Tuesday, October 16, 2018


Nothing at all shocking about this, really:

Liberal Shock: Ralph Nader Touts Mike Bloomberg 2020

Political activist and Green Party presidential candidate, Ralph Nader, who is known for being tough on Democrats tells Ari Melber it would be good for Mike Bloomberg to run against Trump as a Democrat in 2020, saying “Wall Street is his weakness” but that “he could shake up the Democratic Party”.

Actually Nader doesn't say Bloomberg "could shake up the Democratic Party” -- he says the former mayor "could shake up the Democrat Party.” That comes at the end of the clip above, and I'd be uncertain that I heard it right, but Nader also says "Democrat Party" at 2:14 of the clip. (He slips and says "Democratic Party" earlier, at 1:52.)

Here's what Nader says about Bloomberg (at 4:28):
ARI MELBER: When you look -- you're looking at the next election. Then you see Mike Bloomberg now re-registering as a Democrat. I imagine you view him as a classic corporate politician. He's moving parties based on where he may have a political opportunity. Do you think it would be bad for the Democrats that Mike Bloomberg run or become the nominee?


MELBER: What about Wall Street?

NADER: Wall Street is his weakness. He's for corporate welfare. On the other hand, he's not your routine Wall Street guy. He's an entrepreneur and he thinks for himself. I think he could shake up the Democrat Party. And I think -- 'cause I've known him and talked with him -- I think he rues the day that he didn't run four years ago.
A reminder: Bloomberg's plan that year was to run as an independent. Because he's pro-gun, anti-coal, and fairly socially progressive, he would have taken exactly zero votes from the Republicans, while taking enough votes from Democrats to put New York State (and possibly Connecticut and New Jersey, as well as his birth state, Massachusetts) in play. I guess Ralph Nader thinks that would have been just fine.

Nader says in the clip that the current GOP is "the worst Republican Party in history" (true) and thus easily beatable by a competent opposition (which does not inevitably follow from the first proposition). He doesn't like Trump now. Let's see what he was saying in 2016:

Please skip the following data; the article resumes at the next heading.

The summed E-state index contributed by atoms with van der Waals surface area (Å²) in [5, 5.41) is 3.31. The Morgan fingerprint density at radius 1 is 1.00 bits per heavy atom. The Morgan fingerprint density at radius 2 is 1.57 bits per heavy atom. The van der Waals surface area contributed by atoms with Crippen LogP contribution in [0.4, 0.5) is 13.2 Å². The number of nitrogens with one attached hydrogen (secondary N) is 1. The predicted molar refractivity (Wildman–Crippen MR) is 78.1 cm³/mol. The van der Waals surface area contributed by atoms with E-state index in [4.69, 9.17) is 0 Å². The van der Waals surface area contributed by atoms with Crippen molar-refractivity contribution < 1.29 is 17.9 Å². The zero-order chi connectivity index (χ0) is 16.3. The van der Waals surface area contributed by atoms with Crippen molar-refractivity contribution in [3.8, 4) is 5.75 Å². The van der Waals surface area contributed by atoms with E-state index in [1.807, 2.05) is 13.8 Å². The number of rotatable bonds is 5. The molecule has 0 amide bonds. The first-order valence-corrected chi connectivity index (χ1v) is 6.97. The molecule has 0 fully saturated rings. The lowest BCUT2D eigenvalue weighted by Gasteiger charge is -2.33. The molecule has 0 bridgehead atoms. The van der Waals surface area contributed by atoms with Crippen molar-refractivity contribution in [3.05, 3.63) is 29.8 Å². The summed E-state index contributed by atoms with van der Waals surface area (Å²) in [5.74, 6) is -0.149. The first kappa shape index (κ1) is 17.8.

Ralph Nader, the former Green Party presidential candidate and lifelong consumer activist, says Donald Trump's dizzying presidential candidacy hasn't been all bad, while Hillary Clinton is winning the Democratic nomination by "dictatorship."

... in an interview with U.S. News, Nader expressed more positive thoughts about Trump's candidacy than Clinton's.

The liberal activist says Trump has brought some important issues to the fore.

"He's questioned the trade agreements. He's done some challenging of Wall Street – I don't know how authentic that is. He said he's against the carried interest racket, for hedge funds. He's funded himself and therefore attacked special interest money, which is very important," Nader says.
Does Nader fall for Nigerian prince emails, too?

Nader's praise of Bloomberg shouldn't surprise us too much -- remember that the great foe of plutocracy once published a 700-page novel with the title Only the Super-Rich Can Save Us! -- a sentiment which he appeared to express with utter sincerity.

Here's the plot, according to the book's website:
What if a cadre of superrich individuals tried to become a driving force in America to organize and institutionalize the interests of the citizens of this troubled nation? What if some of America's most powerful individuals decided it was time to fix our government and return the power to the people? What if they focused their power on unionizing Wal-Mart? What if a national political party were formed with the sole purpose of advancing clean elections? What if these seventeen superrich individuals decided to galvanize a movement for alternative forms of energy that will effectively clean up the environment? What if together they took on corporate goliaths and Congress to provide the necessities of life and advance the solutions so long left on the shelf by an avaricious oligarchy? What could happen?
What if unicorns ate right-to-work laws and pooped clean energy?

The details of this fantasy are, as one reviewer described them, about as plausible as you'd imagine:
In Mr. Nader's tale, billionaire investor Warren Buffett is so dismayed by the ineffectual and chaotic government reaction to Hurricane Katrina that he hatches a plan to "redirect" American society. He summons a brace of moguls -- Ted Turner, Barry Diller, Ross Perot and George Soros, among others -- to a secret Maui location, along with such celebrities as Bill Cosby, Yoko Ono and Warren Beatty. As they confer together, they find that they all -- surprise! -- agree that Something Must Be Done.

The news media soon dub this cabal, in one of Mr. Nader's typically tin-eared phrases, "the Meliorists." ...

Here ... is an actual passage from "Only the Super-Rich Can Save Us!": "As promised, Ted Turner and Phil Donahue had put their heads together to brainstorm about a mascot for the group's efforts. Ted's thoughts naturally ran along avian lines, and it wasn't long before they hit on the idea of a parrot.... Patriotic Polly hit the airwaves in fifteen-second spots shown on thousands of stations, and it was an immediate smash."
Yeah, that would be a game-changer, right?

I'm with Charlie:

(Portions of this post previously appeared on the blog in May 2016).

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